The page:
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Africa's Red Tea

Smooth, healthful and one of a kind.
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More and more rooibos teas and products containing rooibos are hitting the market as the red tea’s popularity grows. The owners of ZredT, a beverage company based in Baton Rouge, La., have released a certified-organic, ready-to-drink rooibos beverage line, which is steeped no less than 30 minutes for maximum antioxidant content. Available in Unsweetened, Lemon, Vanilla and Ginseng & Honey flavors, the specialty teas also contain added fiber, sourced from organic inulin found in vegetables.

Lisa Brown, a South African native and owner of the Hale Tea Company, based in Richmond Gill, Ga., was used to drinking rooibos hot, but living in the American south led her to experiment with blends of rooibos in iced tea. Now Brown is taking her native rooibos and combining it with other exotic ingredients like acai from South America.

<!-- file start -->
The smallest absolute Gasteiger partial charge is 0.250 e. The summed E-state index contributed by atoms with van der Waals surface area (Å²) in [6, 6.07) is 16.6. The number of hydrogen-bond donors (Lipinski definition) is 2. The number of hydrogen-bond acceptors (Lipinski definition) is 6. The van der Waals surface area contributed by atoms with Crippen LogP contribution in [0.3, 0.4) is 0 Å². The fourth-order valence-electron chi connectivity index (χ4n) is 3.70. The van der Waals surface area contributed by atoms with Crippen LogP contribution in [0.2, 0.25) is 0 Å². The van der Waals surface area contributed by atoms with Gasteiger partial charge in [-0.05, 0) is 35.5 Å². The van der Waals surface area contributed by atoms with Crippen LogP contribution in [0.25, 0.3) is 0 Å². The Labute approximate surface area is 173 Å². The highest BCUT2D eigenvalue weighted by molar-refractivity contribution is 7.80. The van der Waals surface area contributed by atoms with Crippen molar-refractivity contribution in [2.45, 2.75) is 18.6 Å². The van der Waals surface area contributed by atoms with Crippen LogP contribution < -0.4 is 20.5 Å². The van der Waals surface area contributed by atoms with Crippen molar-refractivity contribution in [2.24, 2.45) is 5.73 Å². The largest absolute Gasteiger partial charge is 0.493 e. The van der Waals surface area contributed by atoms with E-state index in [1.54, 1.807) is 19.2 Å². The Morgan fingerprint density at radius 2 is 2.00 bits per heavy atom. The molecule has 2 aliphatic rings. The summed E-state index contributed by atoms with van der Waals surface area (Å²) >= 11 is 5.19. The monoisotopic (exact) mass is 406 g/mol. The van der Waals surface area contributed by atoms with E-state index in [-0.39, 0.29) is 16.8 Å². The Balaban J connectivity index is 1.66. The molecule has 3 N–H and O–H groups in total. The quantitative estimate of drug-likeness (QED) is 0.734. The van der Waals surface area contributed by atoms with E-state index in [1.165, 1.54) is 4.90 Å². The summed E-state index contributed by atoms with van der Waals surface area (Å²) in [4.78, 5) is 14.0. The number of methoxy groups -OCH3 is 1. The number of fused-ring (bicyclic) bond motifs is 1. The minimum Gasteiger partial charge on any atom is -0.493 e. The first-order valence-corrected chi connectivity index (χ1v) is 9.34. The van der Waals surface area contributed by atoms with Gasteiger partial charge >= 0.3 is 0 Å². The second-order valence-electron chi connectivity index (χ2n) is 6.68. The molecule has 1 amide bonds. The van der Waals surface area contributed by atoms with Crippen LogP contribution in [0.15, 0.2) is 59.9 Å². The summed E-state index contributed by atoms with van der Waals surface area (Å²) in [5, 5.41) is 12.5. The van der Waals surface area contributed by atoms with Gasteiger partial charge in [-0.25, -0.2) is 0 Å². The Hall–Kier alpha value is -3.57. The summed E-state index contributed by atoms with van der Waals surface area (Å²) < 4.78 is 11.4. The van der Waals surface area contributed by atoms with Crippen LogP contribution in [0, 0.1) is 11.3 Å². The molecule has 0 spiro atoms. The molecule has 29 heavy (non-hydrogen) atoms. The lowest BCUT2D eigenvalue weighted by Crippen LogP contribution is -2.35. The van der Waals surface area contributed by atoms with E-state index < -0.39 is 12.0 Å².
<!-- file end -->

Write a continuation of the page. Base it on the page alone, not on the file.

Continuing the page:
Other products to look out for include cookies featuring rooibos extract from the Khaya Cookie Company and Adagio’s Rooibos Sampler that features a variety of rooibos tea combinations.

Unlike green, white, oolong and black teas, rooibos tea does not come from the plant camellia sineses. Instead, the spiny green leaves of the rooibos bush, native to the Cederberg Mountains of South Africa, are harvested once a year, crushed and fermented, during which time the green leaves turn red. After being sun-dried, the red leaves create what Westerners would refer to as red tea.

Native South Africans have been drinking the tea for centuries. Its distinctive properties not only provide a smooth and complex flavor, but the tea is also naturally high in antioxidants, magnesium and iron and contains no caffeine. Interestingly, the tea releases more antioxidants as it steeps; recommended steeping time is at least ten minutes.  —Dennis Marrero

Dennis Marrero is a regular foodspring.com contributor and is the author of foodspring’s food for change blog.


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